Police urge people to report crime online and 'click before you call'
- Credit: Archant
An average of 259 emergency calls were made to police per day over the past six months, latest figures have revealed.
Between December 15, 2020, and June 21, 2021, Suffolk police's switchboard also received an average of 469 daily calls to the force's non-emergency 101 number.
Suffolk police has released the statistics as the force reminds people they can report non-emergency incidents online to help manage the "summer surge".
During the summer, police typically receive a high-volume of calls and the force says with an expected increase in visitors, demand on the 101 telephone number is likely to rise.
The force launched its 'Click Before You Call' campaign in October 2020, in a bid to speed up non-urgent crime reporting and in turn, reduce demand on its control room at peak times.
Incidents can be reported on the force's website by clicking the 'report something' button. The matter will then be dealt with in the same way as a call to 101, the force said.
The online service can be used as an alternative method to report anything from anti-social behaviour, road-related incidents and other non-emergency crimes, in only a matter of minutes.
Superintendent Kerry Cutler said: "Summer is always a busy time for policing and we’ve already started to receive an increased volume of calls.
"With restrictions on overseas travel still in place, we are expecting a really busy summer as more people visit our county.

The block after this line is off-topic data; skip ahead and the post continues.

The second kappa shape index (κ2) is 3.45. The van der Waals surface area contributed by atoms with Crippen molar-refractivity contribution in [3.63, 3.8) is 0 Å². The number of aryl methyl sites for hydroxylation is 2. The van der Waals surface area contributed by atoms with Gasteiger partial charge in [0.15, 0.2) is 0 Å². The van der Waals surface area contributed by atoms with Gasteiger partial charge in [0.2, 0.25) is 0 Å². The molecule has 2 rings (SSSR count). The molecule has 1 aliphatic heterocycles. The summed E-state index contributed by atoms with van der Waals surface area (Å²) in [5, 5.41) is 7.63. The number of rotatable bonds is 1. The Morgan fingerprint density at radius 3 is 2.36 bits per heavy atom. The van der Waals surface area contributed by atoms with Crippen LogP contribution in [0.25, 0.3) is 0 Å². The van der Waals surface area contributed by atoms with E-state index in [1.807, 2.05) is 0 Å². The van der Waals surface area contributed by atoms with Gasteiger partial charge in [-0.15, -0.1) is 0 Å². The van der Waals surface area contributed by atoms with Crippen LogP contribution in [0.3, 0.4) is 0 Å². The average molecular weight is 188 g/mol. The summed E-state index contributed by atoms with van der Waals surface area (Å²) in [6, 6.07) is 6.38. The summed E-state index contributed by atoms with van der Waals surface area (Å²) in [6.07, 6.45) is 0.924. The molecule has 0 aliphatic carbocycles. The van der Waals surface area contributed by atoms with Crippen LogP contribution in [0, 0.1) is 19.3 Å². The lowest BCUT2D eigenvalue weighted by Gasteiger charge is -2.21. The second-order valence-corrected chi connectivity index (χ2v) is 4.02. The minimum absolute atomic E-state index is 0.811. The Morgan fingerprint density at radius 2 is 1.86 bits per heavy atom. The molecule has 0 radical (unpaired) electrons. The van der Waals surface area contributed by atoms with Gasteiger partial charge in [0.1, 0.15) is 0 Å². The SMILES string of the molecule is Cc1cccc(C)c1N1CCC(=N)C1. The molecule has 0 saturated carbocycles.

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"While we want people to enjoy their holidays, the increase in visitors inevitably leads to a rise in calls on the 101 non-emergency number, which can impact on waiting times.
"In addition, I would ask people to consider whether their call is appropriate for police.
"We regularly receive inappropriate calls or calls which should be directed to other partner agencies. If in doubt, further information can be found on our website.
"Therefore, if you need to contact police this summer and it’s not an emergency, ‘Click before you call’ as it will save you time and help us keep the phone lines free for those who urgently need our help.”
Tim Passmore, police and crime commissioner for Suffolk, said: "As a wonderful holiday location, summer is always a busy time in our beautiful county, and it’s set to be even busier this year as we are all holidaying closer to home.
"While increased numbers of visitors in the county is great news for the local economy, it is anticipated this will impact on the number of calls into our control room over the summer.
"If you need to contact the police, and it’s not an emergency, I would urge you to consider using the website."
Police said people should always call 999 when an emergency is ongoing, such as when a crime is in progress or when a life is in danger.